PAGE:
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Actress Grace Dove speaks up for Indigenous youth over Kelly Road name change controversy

Dove is a Kelly Road alumni, known for her role in Oscar-winning film ‘The Revenant’
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Actress Grace Dove is speaking up about the controversy over the proposed Kelly Road Secondary School name change to Shas ti Secondary School. (via Facebook/Grace Dove)

Grace Dove, actress and Kelly Road Secondary alumna, is speaking up for Indigenous youth who may be caught in the crossfire of public outcry over a proposed name change for the Prince George school.

Dove is an Indigenous actress based in Vancouver and Los Angeles, who garnered international attention playing opposite Leonardo DiCaprio in the Oscar-winning film The Revenant.

She is also known for her role as Ricki, in the 2018 Netflix film How It Ends.

Dove is Secwépemc First Nation, near 100 Mile House, but grew up in Prince George and graduated from Kelly Road in 2009.

“I thought this is such a great step and an acknowledgment of the peoples and I’m so proud of the district that I graduated from to be doing this,” says Dove of the moment she first heard the high school could be getting a traditional Dakelh name.

“It was very exciting and hopeful and that faded pretty quickly when I saw the controversy that was building and the surprising amount of people that were upset over the change.”

On Tuesday (Feb. 25), at the request of Lheidli T’enneh Elders, the School District 57 (SD57) Board of Education voted to begin engaging in the process to rename the new Kelly Road to the Dakelh name Shas ti Secondary School, which means grizzly bear trail or path.

The 58-year-old institution is being replaced with a newly-constructed building scheduled to be completed this September.

Dove says she wanted to speak out about the matter because she genuinely worries and fears for the Indigenous students in the community.

“I was there 10 years ago and I know that if I had been in that school during this time where my friends and my friends' families are publicly saying how much this is an upset to them, I worry that I wouldn’t be able to stand up for myself and that I would internalize that aggression.”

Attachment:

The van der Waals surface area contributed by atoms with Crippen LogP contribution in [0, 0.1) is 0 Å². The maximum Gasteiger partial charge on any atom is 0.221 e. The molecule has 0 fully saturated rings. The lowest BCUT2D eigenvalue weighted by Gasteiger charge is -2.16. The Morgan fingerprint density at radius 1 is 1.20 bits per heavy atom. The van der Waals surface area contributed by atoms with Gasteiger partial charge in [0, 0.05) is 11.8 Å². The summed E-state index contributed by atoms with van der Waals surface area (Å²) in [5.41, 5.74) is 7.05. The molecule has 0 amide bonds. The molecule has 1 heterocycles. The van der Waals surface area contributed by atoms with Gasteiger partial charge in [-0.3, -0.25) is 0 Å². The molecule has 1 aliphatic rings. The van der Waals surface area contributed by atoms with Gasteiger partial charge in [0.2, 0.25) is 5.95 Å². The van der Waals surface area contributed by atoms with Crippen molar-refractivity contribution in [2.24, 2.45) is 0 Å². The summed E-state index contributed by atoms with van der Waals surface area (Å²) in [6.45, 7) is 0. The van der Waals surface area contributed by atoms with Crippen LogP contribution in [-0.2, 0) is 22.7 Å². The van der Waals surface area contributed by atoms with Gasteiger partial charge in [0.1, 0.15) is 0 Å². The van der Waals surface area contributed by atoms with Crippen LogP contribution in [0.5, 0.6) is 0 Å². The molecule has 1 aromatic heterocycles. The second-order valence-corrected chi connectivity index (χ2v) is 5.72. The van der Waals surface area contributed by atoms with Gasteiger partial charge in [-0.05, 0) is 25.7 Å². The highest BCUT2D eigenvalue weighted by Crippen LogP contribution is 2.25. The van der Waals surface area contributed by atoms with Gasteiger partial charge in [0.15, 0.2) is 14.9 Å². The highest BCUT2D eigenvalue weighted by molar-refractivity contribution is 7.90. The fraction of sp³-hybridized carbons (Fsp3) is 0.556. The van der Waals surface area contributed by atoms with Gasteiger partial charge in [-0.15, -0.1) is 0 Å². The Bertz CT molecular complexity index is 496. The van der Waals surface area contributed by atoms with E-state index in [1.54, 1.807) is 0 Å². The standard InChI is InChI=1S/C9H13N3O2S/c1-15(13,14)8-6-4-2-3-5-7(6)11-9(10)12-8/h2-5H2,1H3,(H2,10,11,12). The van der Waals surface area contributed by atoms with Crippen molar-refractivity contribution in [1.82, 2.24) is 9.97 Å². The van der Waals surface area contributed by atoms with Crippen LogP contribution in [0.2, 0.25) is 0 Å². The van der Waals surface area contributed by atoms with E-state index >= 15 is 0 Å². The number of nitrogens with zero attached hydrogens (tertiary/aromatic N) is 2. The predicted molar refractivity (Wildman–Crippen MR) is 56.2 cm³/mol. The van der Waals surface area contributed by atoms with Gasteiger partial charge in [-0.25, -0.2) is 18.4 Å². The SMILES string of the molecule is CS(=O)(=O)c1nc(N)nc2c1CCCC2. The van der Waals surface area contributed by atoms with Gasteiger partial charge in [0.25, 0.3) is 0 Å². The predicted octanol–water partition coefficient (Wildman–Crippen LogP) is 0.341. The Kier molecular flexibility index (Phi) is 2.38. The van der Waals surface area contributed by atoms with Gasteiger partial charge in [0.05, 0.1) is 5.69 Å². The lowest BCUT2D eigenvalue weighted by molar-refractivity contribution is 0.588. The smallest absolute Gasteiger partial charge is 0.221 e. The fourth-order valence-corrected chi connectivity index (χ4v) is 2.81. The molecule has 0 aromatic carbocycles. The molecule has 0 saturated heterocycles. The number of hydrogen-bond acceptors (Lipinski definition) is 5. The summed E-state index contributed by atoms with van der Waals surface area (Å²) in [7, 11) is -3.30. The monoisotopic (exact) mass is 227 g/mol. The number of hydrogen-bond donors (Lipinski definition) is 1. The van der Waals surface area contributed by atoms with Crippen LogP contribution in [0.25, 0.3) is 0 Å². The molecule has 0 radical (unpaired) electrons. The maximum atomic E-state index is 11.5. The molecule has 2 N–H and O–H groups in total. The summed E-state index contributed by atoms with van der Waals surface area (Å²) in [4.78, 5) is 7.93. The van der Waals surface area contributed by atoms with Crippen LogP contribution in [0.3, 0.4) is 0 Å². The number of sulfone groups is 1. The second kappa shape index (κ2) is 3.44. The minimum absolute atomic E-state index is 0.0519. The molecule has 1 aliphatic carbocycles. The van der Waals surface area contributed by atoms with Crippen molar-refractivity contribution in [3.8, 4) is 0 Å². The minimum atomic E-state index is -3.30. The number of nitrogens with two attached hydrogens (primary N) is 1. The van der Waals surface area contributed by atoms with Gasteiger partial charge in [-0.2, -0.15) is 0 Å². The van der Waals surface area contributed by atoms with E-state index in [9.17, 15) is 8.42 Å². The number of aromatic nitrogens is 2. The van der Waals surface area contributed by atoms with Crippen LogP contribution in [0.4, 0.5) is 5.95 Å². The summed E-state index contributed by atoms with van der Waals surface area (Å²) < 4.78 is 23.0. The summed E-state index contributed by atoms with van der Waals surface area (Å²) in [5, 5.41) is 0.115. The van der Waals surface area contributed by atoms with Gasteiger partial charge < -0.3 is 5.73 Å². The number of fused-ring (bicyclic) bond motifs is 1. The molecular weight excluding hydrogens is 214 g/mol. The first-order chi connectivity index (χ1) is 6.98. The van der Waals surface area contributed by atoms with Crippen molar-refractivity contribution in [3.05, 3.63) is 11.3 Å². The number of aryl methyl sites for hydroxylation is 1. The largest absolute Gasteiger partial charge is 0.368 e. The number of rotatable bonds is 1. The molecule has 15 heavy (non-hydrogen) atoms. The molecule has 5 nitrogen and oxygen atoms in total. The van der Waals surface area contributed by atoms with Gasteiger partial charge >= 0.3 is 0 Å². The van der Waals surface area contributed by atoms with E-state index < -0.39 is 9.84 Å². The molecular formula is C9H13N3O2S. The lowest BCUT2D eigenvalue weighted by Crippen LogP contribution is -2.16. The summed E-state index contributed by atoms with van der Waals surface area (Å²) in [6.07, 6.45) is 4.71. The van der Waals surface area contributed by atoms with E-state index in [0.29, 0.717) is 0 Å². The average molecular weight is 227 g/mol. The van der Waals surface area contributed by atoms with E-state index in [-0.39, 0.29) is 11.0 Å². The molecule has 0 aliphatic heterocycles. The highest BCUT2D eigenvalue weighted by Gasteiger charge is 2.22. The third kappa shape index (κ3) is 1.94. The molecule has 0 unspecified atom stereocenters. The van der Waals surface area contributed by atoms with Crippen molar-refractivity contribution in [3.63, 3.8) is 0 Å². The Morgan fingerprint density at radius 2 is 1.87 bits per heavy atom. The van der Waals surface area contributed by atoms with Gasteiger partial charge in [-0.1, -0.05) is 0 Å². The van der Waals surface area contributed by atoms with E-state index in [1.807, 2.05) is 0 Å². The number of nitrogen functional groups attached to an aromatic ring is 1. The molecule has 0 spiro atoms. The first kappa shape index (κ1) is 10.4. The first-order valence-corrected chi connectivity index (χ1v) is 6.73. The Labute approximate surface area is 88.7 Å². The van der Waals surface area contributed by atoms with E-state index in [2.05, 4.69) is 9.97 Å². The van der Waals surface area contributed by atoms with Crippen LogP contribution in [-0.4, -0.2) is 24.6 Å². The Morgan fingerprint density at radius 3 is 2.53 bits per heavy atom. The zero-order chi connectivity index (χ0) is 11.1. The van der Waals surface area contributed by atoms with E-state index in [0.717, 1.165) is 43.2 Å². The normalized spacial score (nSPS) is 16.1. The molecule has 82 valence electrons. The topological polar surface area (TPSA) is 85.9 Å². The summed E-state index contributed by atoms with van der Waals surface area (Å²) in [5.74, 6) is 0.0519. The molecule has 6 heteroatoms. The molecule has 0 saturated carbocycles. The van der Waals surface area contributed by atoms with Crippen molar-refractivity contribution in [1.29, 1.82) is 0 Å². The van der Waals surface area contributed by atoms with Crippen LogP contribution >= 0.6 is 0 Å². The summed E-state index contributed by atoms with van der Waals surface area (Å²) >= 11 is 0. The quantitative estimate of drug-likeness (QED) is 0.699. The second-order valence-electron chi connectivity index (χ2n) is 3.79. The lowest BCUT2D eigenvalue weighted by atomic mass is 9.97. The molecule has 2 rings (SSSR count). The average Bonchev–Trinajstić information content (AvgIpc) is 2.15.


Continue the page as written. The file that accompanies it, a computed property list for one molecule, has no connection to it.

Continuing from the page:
Opposition towards the name change has resulted in numerous negative comments on social media. On Wednesday (Feb. 26), about 100 Kelly Road Secondary students equipped with signs and chants against the change protested on Highway 97.

An online petition against the change was also started only hours after the decision was announced, which now has thousands of signatures.  

“The Indigenous students are already going through so much on a day-to-day basis that they can’t express or feel safe to express themselves,” adds Dove.

In a Wednesday statement, Board Chair Tim Bennett said offensive and disrespectful language will not be tolerated at any schools or any school district online platforms.

“Comments made at home, at school and online can have a deep impact on our students' well-being," said Bennett.

Dove says she thinks one positive outcome from the outcry over the name change is that it has opened the doors for the community to have an important conversation.

“This whole controversy has actually become a really positive experience for me and for others,” says Dove, noting that she’s started having conversations aimed at educating others about the history of the Dakelh people on the land.

“With some of those conversations, because I went down the route of education and openness a few people that I know and went to high school with, friends or parents, said ‘I never thought of it that way’.”

She says this issue has given her the tools to hold these conversations and hold people accountable for their comments.

“I think there’s so much history that wasn’t taught to us, at that school – Kelly Road – where I graduated from. Nothing of the peoples were taught to us so it’s no wonder that those students who are now grown-up don’t know anything about it. “

She says for Indigenous youth, this won’t be the first time that they are faced with adversity such as this.

“I know what it feels like to have gone through the public school system in Prince George and I know how many struggles come along with that but there is a lot of hope on the other side and this is a small chapter of their lives,” says Dove.

She says there are supports in the community for Indigenous youth, such as leaders, Elders and even herself.

“I think it’s up to the adults, the leaders, the teachers in the community to vocalize positivity and an open mind. We are bound to have different opinions depending on how we were raised. Moving forward all we can do with that is try our best to see the opinions of those people around us.”

In his statement, Bennett announced the school district will now be outlining a series of opportunities for community engagement regarding the project.

“I appreciate people that feel strongly about Kelly Road and their experience there, and that is a really great thing, but just because there is a name change doesn’t mean that those memories for them will ever change, or go away, or be lost,” says Dove.  

“It’s just a new chapter and only the first step of many more to come. “